Author Mary Maddox combines the best of horror-suspense and page-turning thriller with a hint of supernatural in her disturbing, yet entertaining debut, Talion.
A killer descends on Hidden Creek Lodge, one that needs to kill like others need food or the attention of a lover. Not new to murder, Conrad Sanders takes a sick pleasure in his ritual of torture and brutality. Sanders checks into the lodge using an alias; his appearance, average, unassuming, and forgettable.
Meanwhile, Lisa Duncan is staying with her Uncle Hank and Aunt Debbie, the owner-operators of the lodge. Back home Lisa is a popular teen with beauty queen good looks. Her parents sent her to the lodge for the summer as they believed she had fallen in with the wrong crowd. Bored and cut off from her friends, she explores her surroundings and meets Lu Jakes.
Lu keeps to herself, hiding in her room behind her glasses. She lives with an alcoholic father, Duane, and a severely abusive step-mother, Noreen. Normally, Lisa wouldn’t be seen with such a girl . . . but there is no one else to hang out with so she invites Lu swimming. Nearby Lu for most of the story is a trio of otherworldly beings. Lu is in communication with her beloved Talion, and is aware of his companions, Delatar, and Black Claw. Author Maddox is able to keep the reader guessing if these creatures are imagined, the products of a mentally ill mind, or if they are, in fact, supernatural entities. Sanders has already set his ghoulish sites on Lisa. When he notices Lu, he believes he can set the friends against each other in a wicked two-for-one slaying. Sanders makes his move and fully expects an easy kill; however, his experience and planning can’t prepare him for what only Lu can see . . . .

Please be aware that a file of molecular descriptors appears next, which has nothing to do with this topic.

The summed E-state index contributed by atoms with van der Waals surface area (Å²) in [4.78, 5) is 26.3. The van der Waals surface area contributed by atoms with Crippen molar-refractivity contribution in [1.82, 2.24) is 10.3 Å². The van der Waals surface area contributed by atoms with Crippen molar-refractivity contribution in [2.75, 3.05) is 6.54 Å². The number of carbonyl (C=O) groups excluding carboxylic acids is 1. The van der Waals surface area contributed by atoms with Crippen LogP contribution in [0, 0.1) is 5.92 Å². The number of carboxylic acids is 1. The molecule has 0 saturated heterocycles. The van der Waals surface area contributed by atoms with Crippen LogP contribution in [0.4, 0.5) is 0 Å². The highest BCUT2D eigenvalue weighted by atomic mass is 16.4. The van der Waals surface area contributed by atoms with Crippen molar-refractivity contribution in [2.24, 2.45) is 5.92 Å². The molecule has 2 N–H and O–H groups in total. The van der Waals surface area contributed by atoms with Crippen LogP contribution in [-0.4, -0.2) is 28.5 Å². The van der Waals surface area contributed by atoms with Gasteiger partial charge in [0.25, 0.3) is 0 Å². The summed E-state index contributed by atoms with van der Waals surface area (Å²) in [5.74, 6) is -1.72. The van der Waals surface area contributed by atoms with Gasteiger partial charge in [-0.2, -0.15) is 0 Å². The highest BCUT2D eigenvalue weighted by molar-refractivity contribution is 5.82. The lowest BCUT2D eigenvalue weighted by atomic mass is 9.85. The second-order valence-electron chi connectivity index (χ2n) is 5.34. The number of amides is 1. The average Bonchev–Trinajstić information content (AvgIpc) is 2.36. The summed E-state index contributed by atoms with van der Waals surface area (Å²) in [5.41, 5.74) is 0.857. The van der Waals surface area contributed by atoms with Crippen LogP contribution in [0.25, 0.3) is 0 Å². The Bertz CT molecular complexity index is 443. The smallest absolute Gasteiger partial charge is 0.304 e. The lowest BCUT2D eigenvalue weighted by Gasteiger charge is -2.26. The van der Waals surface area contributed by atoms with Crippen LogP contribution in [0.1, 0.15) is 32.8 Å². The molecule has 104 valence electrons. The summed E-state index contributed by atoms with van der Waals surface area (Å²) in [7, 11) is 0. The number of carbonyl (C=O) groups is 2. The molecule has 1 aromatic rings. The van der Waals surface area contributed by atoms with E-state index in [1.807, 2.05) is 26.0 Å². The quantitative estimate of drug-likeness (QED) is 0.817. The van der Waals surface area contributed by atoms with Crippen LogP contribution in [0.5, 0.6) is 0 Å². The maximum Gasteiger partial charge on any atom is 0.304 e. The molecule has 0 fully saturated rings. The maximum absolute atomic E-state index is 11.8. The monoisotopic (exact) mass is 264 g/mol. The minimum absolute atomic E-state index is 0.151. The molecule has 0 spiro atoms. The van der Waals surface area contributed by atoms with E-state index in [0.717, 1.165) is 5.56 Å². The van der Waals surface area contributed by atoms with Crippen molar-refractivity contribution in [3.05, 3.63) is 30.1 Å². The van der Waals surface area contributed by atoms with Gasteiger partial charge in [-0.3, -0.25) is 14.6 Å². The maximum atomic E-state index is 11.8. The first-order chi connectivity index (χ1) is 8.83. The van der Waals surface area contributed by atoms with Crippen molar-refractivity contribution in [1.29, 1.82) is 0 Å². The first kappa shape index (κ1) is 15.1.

Mary Maddox uses back story effectively with ample transition to show her audience what kind of a monster Sanders has become and from where his darkness originated. Her description of the murders is shocking, gory, and yet not over the top. She is skilled at turning up the tension and kept me riveted throughout. Lisa and Lu are interesting, well-drawn protagonists, and Sanders is a villain as horrible as he is captivating. All the ingredients are included for a frightening, enjoyable read for those who like their fiction dark. I would have liked to have seen the Talion character take on a larger role in the plot, but this is a minor complaint.
I highly recommend Talion and . . . I urge to you read it with the lights on!
— Wilson R., Amazon